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Is this the end of art as we know it? (Page 1 of 2)
(c) 2003 Myles Wakeham

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Do you know just how close to killing off art we are?

Well damn close, if you ask me. Today I came face to face with some software that aids the songwriter in the construction of a song. On the surface, it sounds intriguing. Then I got to thinking. I don't think this is good for all of us at all. This particular product, which shall remain nameless at this point, works mainly in the provision of rhyming and constructing of phrases for songs. Its new and its likely to become well known, but I don't agree with its point.

OK, these are my personal opinions. But with that said, and with the luxury of a platform to say it, I will. You can agree or disagree, but at least give this some thought….

I was a child in the 60s. What is surprising to me, and I'm sure surprising to others is how artists and bands who came out of the 60s seem to have staying power beyond their years. I'm listening to a Blue Oyster Cult CD that was recorded live in Chicago in 2002 at the moment. For those that don't know, this is a band that got their start in the 70s, and became a bit of a classic in the 'heavy metal years' of the 70s. The lead singer, Eric Bloom, who I very much admire, is 58 years old now. But he and the band are still around. Why is this? And why is it that other bands of their era still are able to fill stadiums?

The answer is probably associated with why I'm finding it harder and harder to find new artists who are contributing to the greater good of music as an art form today, and feel somewhat 'forced' to return to the older decades when everything was new and innovative? Don't get me wrong here…. I have found many new artists today that are fantastic and that I listen to regularly, but its harder and harder to find them. Why?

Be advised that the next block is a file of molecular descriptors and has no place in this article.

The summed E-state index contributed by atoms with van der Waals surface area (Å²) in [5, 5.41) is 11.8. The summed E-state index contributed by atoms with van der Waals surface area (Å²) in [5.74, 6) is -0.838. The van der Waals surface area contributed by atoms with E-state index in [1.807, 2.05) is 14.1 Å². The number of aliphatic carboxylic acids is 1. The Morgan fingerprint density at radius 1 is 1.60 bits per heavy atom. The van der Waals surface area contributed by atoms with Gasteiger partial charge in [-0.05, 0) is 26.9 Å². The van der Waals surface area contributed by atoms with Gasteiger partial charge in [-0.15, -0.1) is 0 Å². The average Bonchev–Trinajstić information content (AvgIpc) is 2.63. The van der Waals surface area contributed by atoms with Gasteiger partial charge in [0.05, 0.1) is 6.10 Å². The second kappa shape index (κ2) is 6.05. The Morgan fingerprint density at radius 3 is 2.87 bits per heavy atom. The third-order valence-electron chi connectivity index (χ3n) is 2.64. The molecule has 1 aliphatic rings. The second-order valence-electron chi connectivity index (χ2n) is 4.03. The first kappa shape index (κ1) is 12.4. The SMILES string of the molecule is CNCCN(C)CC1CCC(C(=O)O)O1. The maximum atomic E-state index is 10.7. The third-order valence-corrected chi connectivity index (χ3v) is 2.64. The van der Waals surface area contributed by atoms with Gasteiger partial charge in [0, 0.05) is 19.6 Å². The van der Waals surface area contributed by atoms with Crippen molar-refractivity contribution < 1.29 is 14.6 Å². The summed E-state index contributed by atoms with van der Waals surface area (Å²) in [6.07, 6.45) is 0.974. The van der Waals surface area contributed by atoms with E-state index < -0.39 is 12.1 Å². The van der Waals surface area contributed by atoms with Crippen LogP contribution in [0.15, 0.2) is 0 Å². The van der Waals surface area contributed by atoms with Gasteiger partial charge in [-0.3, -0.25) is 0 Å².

Well I have a theory. Its all about technology. The problem is that we have just gone through about 20 years of computer evolution that has hit the artist in a way that enables them, for less money and with less time required, to produce music. Music often dominated by the technology that was used in its making. Sometimes this works just great. I mean the advent of the electronic synthesizer is a miracle in modern music. Even the advent of the sampler (and I'm a big fan of samplers by the way) has allowed us to understand more about sound and make it an instrument to be played. But is this important for the songwriter, or the originator of the song that we are going to hear?

I think what is happening is that we lose sight of what is really contagious in music because of technology? I'm talking about humanity. The reason why a great song works is because it touches us. Often as humans we need to be kicked around the side of the head with a song to remind us just how difficult it is to be human, and just have painful the process is. These are the things that we can all embrace together. Artists that penned lyrics that ripped out your heart or turned you into a depressed lump of a person, or even those that inspired us to greater heights through both the human emotion of sound and the human emotion of lyric are true artists.



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